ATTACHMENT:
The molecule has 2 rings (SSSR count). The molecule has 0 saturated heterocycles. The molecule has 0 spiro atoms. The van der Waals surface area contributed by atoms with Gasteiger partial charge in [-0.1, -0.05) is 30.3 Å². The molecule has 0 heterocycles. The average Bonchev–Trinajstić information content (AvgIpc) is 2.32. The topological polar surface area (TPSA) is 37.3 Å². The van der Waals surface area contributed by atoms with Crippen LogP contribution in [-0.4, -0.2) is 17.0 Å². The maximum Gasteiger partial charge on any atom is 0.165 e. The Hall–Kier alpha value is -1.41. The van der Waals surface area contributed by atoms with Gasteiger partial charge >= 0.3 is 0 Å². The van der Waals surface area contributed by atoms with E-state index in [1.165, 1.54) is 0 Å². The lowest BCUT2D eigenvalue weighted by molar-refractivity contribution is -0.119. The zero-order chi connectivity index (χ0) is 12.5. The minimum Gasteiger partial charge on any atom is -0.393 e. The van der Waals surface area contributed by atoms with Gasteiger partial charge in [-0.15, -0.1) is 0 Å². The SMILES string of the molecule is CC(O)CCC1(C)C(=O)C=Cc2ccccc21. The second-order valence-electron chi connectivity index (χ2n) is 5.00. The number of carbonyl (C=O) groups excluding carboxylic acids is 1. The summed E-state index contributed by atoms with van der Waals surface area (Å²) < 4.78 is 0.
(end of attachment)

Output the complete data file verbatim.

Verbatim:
The molecule has 2 rings (SSSR count). The molecule has 0 saturated heterocycles. The molecule has 0 spiro atoms. The van der Waals surface area contributed by atoms with Gasteiger partial charge in [-0.1, -0.05) is 30.3 Å². The molecule has 0 heterocycles. The average Bonchev–Trinajstić information content (AvgIpc) is 2.32. The topological polar surface area (TPSA) is 37.3 Å². The van der Waals surface area contributed by atoms with Crippen LogP contribution in [-0.4, -0.2) is 17.0 Å². The maximum Gasteiger partial charge on any atom is 0.165 e. The Hall–Kier alpha value is -1.41. The van der Waals surface area contributed by atoms with Gasteiger partial charge >= 0.3 is 0 Å². The van der Waals surface area contributed by atoms with E-state index in [1.165, 1.54) is 0 Å². The lowest BCUT2D eigenvalue weighted by molar-refractivity contribution is -0.119. The zero-order chi connectivity index (χ0) is 12.5. The minimum Gasteiger partial charge on any atom is -0.393 e. The van der Waals surface area contributed by atoms with Gasteiger partial charge in [-0.15, -0.1) is 0 Å². The SMILES string of the molecule is CC(O)CCC1(C)C(=O)C=Cc2ccccc21. The second-order valence-electron chi connectivity index (χ2n) is 5.00. The number of carbonyl (C=O) groups excluding carboxylic acids is 1. The summed E-state index contributed by atoms with van der Waals surface area (Å²) < 4.78 is 0.